* some displays inside the house

* chandelier and some panes

* an old iron

Although it is a treat to visit the place and have a look on objects inside and around it, not all of them are for our eyes only, for Kuya Mike actually sells some of them. With regards to the pricing, conditions, among other, on should contact him instead.

* a balakatak, one used to scare things away; animals at the rice fields perhaps

* replica of a chair usually used by the cabeza de barangay

* the gang – some members of my university organization after an afternoon of get-together and big eat

Visitors are open, but by appointment only. Bahay Asinas can be found at Brgy. San Lucas 2, San Pablo City. From the city plaza, one can just hail a tricycle and ask the driver to take you to San Lucas 2 Putol. You can contact Kuya Mike at 0917-8819466 or 0923-808182. Or for the objects up for sale, you check out

[Acknowledgements: to Mr. Marlon Jaurigue and Ms. Lyka Magno from whom I obtained copies of the photos posted in here.]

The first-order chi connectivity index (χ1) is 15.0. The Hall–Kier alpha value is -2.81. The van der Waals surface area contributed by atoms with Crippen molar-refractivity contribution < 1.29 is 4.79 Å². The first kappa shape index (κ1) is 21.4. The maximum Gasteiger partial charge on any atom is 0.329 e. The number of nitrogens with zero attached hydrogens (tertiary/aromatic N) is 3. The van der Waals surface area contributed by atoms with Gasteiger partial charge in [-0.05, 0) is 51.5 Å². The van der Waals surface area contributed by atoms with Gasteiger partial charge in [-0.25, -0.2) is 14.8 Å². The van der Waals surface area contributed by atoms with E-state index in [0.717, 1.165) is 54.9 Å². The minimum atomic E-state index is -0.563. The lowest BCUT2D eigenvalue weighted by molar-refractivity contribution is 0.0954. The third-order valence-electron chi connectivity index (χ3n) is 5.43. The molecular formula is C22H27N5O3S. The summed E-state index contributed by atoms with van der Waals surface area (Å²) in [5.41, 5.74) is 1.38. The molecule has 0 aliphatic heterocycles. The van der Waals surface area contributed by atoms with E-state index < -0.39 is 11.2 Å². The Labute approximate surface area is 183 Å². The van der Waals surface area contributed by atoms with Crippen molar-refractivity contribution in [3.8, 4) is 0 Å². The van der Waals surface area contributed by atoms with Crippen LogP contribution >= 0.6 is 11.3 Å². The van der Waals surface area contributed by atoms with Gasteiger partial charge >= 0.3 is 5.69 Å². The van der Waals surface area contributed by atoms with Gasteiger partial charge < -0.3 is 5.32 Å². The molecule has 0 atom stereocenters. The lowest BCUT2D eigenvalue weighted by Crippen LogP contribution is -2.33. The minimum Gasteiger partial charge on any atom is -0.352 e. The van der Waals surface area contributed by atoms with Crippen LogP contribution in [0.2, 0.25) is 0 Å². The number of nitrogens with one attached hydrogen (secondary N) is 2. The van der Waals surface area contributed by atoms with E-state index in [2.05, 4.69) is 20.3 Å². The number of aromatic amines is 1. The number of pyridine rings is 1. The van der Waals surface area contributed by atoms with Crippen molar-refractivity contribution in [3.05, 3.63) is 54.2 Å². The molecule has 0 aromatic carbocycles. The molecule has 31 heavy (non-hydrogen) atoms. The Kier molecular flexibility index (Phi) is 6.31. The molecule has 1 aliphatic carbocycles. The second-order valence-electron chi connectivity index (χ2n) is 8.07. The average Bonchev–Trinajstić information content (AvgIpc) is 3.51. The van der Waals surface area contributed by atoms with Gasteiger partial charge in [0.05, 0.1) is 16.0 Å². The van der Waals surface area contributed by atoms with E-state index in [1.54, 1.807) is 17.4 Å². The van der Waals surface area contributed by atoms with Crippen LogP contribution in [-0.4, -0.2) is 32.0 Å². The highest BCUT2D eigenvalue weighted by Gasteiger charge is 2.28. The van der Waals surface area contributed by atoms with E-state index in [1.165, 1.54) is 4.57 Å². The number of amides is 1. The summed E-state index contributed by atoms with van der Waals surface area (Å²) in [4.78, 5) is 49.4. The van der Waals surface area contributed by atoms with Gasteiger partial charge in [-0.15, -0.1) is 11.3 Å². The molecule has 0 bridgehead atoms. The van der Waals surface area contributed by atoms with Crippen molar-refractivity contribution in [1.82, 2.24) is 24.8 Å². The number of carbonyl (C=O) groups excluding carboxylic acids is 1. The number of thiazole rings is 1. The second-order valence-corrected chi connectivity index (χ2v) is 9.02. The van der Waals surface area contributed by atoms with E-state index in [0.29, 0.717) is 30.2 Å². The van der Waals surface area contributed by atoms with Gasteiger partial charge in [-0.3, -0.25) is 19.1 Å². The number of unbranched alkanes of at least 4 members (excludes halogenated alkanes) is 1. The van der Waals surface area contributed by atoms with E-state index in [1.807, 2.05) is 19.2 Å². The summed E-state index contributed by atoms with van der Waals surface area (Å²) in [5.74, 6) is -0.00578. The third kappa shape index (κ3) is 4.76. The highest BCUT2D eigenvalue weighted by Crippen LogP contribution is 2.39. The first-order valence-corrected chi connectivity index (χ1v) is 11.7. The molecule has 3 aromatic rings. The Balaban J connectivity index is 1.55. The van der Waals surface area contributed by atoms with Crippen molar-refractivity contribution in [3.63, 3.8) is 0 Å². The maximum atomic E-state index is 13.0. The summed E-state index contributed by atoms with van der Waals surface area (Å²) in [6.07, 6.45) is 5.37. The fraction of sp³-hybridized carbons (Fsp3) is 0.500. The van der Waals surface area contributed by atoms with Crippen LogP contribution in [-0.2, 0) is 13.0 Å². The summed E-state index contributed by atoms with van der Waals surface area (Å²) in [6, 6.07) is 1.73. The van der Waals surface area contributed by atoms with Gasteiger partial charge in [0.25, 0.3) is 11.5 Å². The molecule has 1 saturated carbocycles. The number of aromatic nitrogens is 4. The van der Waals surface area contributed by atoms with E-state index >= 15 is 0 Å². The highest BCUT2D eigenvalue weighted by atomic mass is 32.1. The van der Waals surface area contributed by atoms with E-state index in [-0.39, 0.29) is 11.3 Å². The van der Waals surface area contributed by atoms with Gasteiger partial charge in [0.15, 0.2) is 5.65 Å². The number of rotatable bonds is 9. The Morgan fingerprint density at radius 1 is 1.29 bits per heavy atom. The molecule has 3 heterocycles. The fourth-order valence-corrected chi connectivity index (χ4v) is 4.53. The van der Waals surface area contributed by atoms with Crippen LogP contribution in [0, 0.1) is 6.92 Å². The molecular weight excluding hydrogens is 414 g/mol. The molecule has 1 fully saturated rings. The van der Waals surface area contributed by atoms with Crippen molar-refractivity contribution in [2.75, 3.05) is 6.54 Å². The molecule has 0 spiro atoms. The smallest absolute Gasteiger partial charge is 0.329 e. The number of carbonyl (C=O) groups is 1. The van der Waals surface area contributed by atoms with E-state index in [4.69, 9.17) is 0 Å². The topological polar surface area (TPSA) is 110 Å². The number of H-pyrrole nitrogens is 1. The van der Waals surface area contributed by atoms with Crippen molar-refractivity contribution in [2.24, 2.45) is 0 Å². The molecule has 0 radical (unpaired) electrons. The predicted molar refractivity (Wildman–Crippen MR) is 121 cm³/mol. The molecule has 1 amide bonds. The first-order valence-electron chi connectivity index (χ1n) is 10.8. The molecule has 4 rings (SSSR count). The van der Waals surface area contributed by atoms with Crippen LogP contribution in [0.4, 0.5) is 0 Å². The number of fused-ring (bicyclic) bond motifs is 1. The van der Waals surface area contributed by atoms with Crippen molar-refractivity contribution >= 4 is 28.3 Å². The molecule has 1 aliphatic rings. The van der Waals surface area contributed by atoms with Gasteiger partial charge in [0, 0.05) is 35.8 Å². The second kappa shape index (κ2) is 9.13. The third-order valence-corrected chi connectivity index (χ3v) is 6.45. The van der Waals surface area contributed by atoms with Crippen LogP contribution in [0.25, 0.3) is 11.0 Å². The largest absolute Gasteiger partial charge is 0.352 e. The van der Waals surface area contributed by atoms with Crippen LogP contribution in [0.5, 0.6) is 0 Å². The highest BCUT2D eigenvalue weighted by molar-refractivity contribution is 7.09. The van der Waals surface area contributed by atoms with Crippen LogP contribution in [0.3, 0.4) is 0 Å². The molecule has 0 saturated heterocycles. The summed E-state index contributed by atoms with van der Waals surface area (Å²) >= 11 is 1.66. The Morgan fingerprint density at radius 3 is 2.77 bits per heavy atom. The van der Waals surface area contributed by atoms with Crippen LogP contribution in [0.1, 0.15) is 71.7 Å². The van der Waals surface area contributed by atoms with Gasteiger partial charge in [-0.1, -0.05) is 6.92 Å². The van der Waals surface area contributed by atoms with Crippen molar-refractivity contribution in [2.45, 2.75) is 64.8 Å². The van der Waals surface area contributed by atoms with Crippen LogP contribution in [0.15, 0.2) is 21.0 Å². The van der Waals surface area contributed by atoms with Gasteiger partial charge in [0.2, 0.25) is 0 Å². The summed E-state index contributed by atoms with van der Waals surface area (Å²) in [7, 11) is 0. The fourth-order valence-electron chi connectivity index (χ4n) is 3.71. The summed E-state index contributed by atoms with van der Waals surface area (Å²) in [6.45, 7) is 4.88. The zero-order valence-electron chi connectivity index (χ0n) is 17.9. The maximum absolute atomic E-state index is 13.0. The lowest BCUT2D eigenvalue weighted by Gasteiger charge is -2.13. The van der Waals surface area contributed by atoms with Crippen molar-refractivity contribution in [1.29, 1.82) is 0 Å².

Tuesday, May 18, 2010

Inside the Walls: Intramuros, Manila

Perhaps, to say that Intramuros is the focal point of Manila during the Spanish times would be an understatement. Indeed so much have happened from within its imposing walls, more or less depicted today as it would have been prior to the damages brought about by the Second World War. It has one of the fortresses of world fame, several school campuses with its students being heroes of the revolution, and even our national hero.This particular Back Trail is not exhaustive, perhaps informative at best. For in looking back, this trip has just been a side-trip, having no other particular thing to do after a science conference. Let me leave out for the present the general details of Intramuros and bring on the ones about this trip of ours.